Sorry for a dull post - but this is my job and it is irritating to read an endless stream of partly-informed posts. Not sure there is an IT angle, though.
A forward looking regulator
I have been in the mobile business for 20 years working all around the world. You guy's are lucky you have a regulator who works really hard to understand what is best for you the users, and the UK as a whole. Yes they don't always get it right... the 'well designed' 3G auction backfired to a certain extent. However, you have one of the best regulators in the world and that is reflected in a very competitive market and the respect they have internationally.
3G now has the capability to deliver real broadband speeds, unfortunately @ 2100 Mhz rural and quality indoor coverage are economically very challenging. Allowing 3G use the 900Mhz band is a great opportunity to close a big part of the digital divide and increase competition in broadband, voice and messaging (e.g. with broadband on your phone you can use Skype and IM). Many other European countries are doing it and to remain competitive so does the UK. There is enough spectrum in the 900Mhz band to support both GSM and 3G IF it is used efficiently and that is what Ofcom is effectively pushing for....... efficiency. The voice quality is better and the capacity is better. Eventually 2G/GSM will have to be retired (~10 years?) as it will not be economical and will not support the services the market requires.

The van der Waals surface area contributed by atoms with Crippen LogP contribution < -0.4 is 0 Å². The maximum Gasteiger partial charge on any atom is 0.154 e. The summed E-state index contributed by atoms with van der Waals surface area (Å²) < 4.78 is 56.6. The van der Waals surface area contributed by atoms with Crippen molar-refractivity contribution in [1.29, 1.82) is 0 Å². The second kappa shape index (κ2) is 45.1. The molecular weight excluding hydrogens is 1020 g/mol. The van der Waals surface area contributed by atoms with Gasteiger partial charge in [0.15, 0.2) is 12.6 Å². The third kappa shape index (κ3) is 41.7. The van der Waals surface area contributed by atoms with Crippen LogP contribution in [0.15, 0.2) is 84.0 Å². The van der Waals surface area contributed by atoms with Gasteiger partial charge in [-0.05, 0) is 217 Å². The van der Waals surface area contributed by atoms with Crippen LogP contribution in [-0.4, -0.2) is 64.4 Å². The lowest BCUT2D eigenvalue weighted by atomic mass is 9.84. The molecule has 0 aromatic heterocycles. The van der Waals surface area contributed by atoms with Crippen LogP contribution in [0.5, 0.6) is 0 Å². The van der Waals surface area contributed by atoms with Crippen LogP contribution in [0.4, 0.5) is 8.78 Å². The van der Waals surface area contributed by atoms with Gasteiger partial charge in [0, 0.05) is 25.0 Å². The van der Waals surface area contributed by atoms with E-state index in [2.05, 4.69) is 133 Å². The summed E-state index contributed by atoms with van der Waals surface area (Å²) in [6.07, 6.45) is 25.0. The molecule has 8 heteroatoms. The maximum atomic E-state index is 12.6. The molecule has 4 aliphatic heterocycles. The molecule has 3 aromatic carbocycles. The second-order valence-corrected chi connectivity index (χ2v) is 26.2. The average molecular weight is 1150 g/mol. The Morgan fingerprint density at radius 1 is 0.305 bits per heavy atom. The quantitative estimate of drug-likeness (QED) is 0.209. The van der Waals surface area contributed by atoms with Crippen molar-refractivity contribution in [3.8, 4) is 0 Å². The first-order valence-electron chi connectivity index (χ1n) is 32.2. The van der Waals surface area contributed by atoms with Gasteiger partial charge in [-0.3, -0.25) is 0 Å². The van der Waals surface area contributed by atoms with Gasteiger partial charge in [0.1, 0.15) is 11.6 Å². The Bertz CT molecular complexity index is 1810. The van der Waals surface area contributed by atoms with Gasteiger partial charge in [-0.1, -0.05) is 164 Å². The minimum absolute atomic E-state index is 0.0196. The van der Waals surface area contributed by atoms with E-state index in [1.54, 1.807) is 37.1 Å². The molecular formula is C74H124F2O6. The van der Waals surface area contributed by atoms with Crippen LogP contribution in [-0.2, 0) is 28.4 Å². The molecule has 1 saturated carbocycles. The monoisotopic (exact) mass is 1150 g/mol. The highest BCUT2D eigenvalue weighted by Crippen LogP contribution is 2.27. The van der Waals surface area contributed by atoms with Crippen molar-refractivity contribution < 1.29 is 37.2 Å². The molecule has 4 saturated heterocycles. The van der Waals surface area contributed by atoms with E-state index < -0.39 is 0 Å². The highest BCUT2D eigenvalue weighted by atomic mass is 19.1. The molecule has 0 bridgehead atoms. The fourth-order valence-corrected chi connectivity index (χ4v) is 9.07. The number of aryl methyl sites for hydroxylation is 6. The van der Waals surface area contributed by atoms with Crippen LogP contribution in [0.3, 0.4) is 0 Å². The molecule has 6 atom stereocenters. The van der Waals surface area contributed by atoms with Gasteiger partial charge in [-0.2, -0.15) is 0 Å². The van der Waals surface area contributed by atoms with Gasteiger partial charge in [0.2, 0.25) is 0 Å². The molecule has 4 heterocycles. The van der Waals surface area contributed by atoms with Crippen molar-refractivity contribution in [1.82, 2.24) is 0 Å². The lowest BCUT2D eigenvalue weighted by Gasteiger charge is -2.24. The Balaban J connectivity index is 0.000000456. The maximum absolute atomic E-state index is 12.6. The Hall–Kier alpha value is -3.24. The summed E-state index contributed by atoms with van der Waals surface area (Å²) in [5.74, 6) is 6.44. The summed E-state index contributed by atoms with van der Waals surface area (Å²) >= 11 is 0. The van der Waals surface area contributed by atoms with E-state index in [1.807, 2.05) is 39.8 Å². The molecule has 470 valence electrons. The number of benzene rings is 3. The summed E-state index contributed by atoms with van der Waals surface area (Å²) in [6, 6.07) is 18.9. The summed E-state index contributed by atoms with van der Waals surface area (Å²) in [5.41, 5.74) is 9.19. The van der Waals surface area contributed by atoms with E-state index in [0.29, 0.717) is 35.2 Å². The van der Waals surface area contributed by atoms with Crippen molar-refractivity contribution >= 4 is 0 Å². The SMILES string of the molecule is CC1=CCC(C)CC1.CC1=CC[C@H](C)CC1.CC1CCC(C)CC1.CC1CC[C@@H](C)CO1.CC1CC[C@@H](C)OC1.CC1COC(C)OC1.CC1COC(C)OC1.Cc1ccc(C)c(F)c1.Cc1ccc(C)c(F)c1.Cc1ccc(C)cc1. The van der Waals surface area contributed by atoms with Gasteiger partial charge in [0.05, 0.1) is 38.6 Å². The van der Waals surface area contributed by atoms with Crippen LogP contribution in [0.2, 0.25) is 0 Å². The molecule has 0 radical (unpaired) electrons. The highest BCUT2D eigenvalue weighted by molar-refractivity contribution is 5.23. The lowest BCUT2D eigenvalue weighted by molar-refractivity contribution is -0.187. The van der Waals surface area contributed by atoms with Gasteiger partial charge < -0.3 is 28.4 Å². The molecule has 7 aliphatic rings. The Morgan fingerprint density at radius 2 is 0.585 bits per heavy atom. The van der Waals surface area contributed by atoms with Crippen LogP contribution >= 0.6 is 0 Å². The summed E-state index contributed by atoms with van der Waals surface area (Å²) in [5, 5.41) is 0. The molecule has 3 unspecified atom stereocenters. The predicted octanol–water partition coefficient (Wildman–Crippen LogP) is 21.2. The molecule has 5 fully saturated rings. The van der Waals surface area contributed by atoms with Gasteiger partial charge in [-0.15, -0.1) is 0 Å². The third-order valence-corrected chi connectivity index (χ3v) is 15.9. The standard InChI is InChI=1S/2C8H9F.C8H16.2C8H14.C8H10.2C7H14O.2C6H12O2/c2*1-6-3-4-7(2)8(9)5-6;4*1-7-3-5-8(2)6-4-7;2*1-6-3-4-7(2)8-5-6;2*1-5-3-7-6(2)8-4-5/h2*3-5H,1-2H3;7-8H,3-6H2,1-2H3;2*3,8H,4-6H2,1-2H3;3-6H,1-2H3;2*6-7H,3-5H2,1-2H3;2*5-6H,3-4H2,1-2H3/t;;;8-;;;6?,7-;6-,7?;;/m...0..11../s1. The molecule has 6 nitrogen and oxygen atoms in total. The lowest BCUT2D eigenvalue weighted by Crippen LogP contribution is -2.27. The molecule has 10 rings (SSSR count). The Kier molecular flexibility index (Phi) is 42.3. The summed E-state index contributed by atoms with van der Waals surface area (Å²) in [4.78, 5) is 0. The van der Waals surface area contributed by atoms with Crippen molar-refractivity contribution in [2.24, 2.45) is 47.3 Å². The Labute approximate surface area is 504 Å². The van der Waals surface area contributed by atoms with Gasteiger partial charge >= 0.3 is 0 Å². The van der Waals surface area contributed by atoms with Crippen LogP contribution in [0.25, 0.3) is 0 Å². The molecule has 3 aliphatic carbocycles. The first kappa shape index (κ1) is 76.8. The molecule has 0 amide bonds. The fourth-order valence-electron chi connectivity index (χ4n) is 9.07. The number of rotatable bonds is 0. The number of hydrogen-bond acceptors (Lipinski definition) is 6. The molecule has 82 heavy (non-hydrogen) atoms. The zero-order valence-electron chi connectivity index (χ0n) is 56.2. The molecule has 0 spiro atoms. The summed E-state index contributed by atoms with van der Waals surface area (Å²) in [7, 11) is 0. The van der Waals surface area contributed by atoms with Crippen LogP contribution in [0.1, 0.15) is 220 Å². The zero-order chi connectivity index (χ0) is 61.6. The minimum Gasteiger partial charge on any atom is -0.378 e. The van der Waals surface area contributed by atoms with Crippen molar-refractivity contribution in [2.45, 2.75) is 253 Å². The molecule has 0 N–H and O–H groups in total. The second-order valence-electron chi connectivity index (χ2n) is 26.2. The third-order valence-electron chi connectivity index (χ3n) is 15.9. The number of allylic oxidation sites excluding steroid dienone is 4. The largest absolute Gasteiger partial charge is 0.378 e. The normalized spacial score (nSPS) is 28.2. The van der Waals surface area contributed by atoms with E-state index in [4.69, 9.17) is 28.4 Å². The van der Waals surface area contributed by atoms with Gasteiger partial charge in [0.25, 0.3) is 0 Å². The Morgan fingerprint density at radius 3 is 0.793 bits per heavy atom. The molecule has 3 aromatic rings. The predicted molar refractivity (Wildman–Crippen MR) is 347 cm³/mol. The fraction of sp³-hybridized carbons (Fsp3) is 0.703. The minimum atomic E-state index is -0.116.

The perspective of an outsider looking in……..
@ Get it Right / Mick
Don't forget that 3 will profit too. You also forgot to explain to the unitiated that the footprint of a UMTS/3G 2100 cell is approximately the same as GSM900.
By moving UMTS also down into the 900 band (and reducing GSM900 capacity), you WILL be able to make calls in those far-flung welsh mountainsides and be able to check the web or call from the Tesco's wine aisle to check what price Sainsbury's are knocking the same item out for since the 3G footprint at 900MHz will be so much bigger.
The refarming is the main issue here, and the fact that OfCom is looking to take 7.5MHz from both O2 and Vodafone. Considering that they have 17.4MHz, and will need to move a further 5MHz of GSM traffic out to put their own UMTS900 carrier there, they will need to reduce GSM900 capacity by 72% within 30 months or so, without a commensurate reduction for Orange and T-Mobile.
As a company would you like 72% of a key resource being removed, without your competitors being similarly penalised/
3G/HSDPA coverage ouside of London
'3G coverage is minimal in the UK anyway. What about those of us who live outside London (yes, there is a country outside of London...)'
I travel throughout the UK most weeks and I have a T-Mobile HSDPA USB Modem that gives me most of the time 3.6Mb download. Before I bought the device I tested it and the UK coverage is good especially outside of London. I look forward to this being excellent when 3 and T-Mobile network merge later this year. Roll on 7.2MB downloads later this year along with HSUPA.
What I read O2 have not met Ofcom's minimum of 80% UK population coverage from the 3G licence they bought. I read it is not above 30%. I can't find anything about HSDPA on O2's website. So the question is if Apple release a 3G/HSDPA iPhone which UK network will win that contract?